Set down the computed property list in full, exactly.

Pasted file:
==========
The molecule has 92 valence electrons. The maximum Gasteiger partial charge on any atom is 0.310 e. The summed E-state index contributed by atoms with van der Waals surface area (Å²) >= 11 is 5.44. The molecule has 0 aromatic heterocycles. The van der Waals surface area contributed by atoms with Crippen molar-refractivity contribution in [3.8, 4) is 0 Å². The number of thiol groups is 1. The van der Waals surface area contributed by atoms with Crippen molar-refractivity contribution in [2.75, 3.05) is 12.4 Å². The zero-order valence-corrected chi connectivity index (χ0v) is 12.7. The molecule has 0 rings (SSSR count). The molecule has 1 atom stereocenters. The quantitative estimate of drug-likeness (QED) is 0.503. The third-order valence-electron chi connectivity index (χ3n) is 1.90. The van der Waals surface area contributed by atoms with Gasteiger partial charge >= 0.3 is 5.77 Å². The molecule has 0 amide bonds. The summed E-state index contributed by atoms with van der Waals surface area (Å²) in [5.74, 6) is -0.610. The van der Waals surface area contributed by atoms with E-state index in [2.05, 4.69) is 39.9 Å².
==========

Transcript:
The molecule has 92 valence electrons. The maximum Gasteiger partial charge on any atom is 0.310 e. The summed E-state index contributed by atoms with van der Waals surface area (Å²) >= 11 is 5.44. The molecule has 0 aromatic heterocycles. The van der Waals surface area contributed by atoms with Crippen molar-refractivity contribution in [3.8, 4) is 0 Å². The number of thiol groups is 1. The van der Waals surface area contributed by atoms with Crippen molar-refractivity contribution in [2.75, 3.05) is 12.4 Å². The zero-order valence-corrected chi connectivity index (χ0v) is 12.7. The molecule has 0 rings (SSSR count). The molecule has 1 atom stereocenters. The quantitative estimate of drug-likeness (QED) is 0.503. The third-order valence-electron chi connectivity index (χ3n) is 1.90. The van der Waals surface area contributed by atoms with Gasteiger partial charge >= 0.3 is 5.77 Å². The molecule has 0 amide bonds. The summed E-state index contributed by atoms with van der Waals surface area (Å²) in [5.74, 6) is -0.610. The van der Waals surface area contributed by atoms with E-state index in [2.05, 4.69) is 39.9 Å².